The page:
JPMorgan, BofA Give Extra Pay to Employees Who Can’t Go Home
(Bloomberg) -- Bank of America Corp. and JPMorgan Chase & Co. plan to make special payments to branch, call-center and operations employees who can’t work from home during the coronavirus pandemic.
JPMorgan, the biggest U.S. bank, will make payments of $1,000 -- $500 next month, and the rest in May -- to branch workers as well as operations and call-center staff who make less than $60,000 in total annual cash compensation. At Bank of America, eligible staff working in branches will receive a $200 supplement in their biweekly paychecks.
Bank tellers, call-center employees and support staff are part of the roughly 70% of American workers who don’t have the ability to work from home. They’re among the 100 million people likely to be the last ones at work even as colleagues set up shop in home offices or at kitchen tables.
The workers “face particular challenges related to issues like child care and transportation,” JPMorgan’s operating committee said in the memo to staff Friday. The payments are a way to “help them meet these challenges and to recognize their ongoing commitment to our customers, clients and communities.”
JPMorgan has urged its worldwide employees who are based out of corporate offices to work remotely when they can as part of the global effort to combat the spread of Covid-19 through social distancing. The bank has also temporarily shut about 1,000 of its branches across the country -- about 20% of them -- and has shortened operating hours at those that remain open.
The company also is planning to give all its workers an extra five paid days off, according to the memo. The bank has said it will also pay branch staff for their regularly scheduled shifts even if their hours are reduced or their branch is closed.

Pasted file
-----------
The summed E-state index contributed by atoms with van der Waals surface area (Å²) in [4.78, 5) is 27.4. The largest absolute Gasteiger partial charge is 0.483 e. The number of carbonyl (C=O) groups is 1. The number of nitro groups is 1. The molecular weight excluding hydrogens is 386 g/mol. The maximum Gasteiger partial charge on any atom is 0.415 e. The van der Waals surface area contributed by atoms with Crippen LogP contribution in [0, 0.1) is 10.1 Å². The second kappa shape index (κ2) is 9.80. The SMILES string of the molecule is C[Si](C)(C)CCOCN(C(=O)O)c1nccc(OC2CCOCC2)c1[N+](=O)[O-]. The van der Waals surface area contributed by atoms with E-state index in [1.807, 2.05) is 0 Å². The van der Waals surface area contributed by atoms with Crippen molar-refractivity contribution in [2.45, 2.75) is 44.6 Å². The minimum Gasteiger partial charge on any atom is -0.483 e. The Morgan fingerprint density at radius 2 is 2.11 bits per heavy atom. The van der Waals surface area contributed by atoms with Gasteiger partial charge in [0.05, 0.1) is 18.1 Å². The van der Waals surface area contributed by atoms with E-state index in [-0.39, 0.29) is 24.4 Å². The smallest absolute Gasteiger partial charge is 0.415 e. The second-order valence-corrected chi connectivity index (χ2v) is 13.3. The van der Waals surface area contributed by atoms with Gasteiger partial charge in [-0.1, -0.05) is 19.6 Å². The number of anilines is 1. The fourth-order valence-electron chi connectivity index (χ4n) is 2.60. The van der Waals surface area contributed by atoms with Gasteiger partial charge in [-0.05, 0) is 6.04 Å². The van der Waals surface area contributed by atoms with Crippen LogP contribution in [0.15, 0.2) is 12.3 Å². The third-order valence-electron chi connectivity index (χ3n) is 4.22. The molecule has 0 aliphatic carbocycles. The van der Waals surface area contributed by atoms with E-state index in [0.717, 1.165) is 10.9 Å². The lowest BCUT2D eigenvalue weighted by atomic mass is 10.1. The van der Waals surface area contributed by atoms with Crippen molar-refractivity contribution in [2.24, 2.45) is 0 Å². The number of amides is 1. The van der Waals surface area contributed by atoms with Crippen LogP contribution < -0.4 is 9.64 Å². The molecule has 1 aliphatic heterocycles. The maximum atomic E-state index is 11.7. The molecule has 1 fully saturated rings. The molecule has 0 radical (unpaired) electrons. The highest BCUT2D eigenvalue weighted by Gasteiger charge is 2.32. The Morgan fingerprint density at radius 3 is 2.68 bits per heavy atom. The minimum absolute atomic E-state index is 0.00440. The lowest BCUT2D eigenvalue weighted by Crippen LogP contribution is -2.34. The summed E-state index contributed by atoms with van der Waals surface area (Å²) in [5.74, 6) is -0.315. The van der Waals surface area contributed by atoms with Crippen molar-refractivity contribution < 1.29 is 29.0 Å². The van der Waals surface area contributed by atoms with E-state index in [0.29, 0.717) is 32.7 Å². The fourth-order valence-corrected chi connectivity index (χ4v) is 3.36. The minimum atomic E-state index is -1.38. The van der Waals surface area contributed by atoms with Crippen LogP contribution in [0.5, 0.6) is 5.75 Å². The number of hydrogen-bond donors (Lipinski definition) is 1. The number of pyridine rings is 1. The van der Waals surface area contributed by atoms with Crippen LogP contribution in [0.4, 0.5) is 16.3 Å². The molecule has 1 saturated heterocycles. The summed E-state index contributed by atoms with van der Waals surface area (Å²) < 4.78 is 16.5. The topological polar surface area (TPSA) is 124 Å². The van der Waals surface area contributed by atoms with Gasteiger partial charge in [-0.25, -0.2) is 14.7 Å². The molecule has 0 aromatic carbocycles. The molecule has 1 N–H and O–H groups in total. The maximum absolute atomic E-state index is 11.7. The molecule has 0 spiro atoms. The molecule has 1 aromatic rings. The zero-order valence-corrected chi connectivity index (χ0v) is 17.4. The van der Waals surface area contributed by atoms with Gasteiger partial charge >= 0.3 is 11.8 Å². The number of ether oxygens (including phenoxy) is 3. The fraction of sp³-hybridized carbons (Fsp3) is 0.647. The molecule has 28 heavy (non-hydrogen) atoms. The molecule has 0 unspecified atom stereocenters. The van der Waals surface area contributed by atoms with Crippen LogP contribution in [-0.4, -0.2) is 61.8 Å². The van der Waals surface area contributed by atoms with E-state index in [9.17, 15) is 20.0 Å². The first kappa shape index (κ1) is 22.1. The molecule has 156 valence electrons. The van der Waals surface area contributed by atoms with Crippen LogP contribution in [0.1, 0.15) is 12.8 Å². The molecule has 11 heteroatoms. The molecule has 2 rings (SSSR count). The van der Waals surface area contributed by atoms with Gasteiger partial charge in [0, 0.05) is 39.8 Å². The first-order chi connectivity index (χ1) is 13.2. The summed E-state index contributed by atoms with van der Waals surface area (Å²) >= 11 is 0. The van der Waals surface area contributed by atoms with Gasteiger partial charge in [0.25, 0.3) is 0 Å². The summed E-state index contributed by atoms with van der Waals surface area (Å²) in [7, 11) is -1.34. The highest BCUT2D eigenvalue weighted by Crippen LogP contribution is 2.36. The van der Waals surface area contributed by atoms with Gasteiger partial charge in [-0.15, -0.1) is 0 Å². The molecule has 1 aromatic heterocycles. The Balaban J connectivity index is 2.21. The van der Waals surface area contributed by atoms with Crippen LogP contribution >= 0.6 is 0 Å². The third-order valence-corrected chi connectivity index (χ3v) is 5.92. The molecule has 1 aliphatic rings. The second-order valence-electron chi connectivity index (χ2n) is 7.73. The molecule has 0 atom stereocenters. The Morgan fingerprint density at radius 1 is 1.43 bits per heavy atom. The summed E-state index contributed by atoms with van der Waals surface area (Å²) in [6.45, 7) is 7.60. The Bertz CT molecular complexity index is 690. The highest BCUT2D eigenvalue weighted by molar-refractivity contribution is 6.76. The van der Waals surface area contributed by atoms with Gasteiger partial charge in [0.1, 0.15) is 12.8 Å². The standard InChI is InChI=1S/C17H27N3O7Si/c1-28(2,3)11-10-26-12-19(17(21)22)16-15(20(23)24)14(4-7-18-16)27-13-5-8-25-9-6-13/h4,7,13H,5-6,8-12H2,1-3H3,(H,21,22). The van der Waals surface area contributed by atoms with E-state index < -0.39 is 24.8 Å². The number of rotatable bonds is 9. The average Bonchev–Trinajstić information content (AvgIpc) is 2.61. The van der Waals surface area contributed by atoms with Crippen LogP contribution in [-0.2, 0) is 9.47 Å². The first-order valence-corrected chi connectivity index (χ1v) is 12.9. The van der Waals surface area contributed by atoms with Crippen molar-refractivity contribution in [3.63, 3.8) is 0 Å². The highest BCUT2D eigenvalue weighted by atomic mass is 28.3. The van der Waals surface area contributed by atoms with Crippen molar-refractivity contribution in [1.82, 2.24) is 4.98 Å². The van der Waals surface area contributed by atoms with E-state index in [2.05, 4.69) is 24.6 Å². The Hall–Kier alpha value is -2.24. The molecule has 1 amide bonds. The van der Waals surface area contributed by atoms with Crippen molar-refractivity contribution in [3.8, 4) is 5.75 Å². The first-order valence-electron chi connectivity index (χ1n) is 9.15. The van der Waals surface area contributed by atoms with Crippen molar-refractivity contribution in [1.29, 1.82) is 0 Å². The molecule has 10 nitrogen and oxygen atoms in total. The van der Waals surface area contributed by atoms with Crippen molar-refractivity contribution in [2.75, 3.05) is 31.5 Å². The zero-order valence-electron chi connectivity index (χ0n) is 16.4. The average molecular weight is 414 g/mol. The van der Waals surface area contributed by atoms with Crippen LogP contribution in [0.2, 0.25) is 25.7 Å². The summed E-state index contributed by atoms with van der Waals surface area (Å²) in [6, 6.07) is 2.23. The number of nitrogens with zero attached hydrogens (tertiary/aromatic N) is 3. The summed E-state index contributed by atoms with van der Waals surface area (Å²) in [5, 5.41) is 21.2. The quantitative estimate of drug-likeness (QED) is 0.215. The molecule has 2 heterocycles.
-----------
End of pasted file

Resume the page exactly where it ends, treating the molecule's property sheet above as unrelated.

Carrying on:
At Bank of America, workers at call centers and in operations who continue going into the office will receive two times the hourly base pay for overtime, compared with the normal time and a half, according to a company memo seen by Bloomberg.
On Friday evening, Bank of America branch hours will be shortened to 10 a.m. to 4 p.m. local time Monday through Friday, with regular hours on Saturdays. Branch staff will continue to be paid for their full weekly schedules even if hours are reduced.
Read more: BofA hired 1,700 people this month with consumer unit bulking up
Citigroup Inc. has told employees that any rolled-over vacation days from 2019 can now be used through the end of the year, replacing an earlier end-of-the-month deadline, a spokeswoman said. The lender has also told workers that extra sick days during the pandemic won’t count toward paid time off.
The company has asked employees who are part of vulnerable populations -- such as older workers and those who are pregnant -- to stay home, with pay continuing even if their jobs can’t be done from outside the office. If a worker has difficulty arranging childcare and misses work, Citigroup has promised pay wouldn’t be affected either.
Citigroup also has begun reimbursing employees for any transportation costs incurred for going to the office while avoiding public transportation.
Wells Fargo & Co. is offering workers an in-home backup child care benefit, as well as reimbursements of $100 per day for child care that hourly employees arrange on their own, along with extra time off to arrange child care if needed, a spokeswoman said. The bank has more than 100,000 employees working from home.
The San Francisco-based lender also said it will donate $10 million to a fund that assists employees facing financial hardship.
Capital One Financial Corp. said some workers in branches or customer-support functions will receive an additional $5 or $10 an hour. All employees will receive their full pay even if schedules are shortened or their locations are closed, the company said in an emailed statement.
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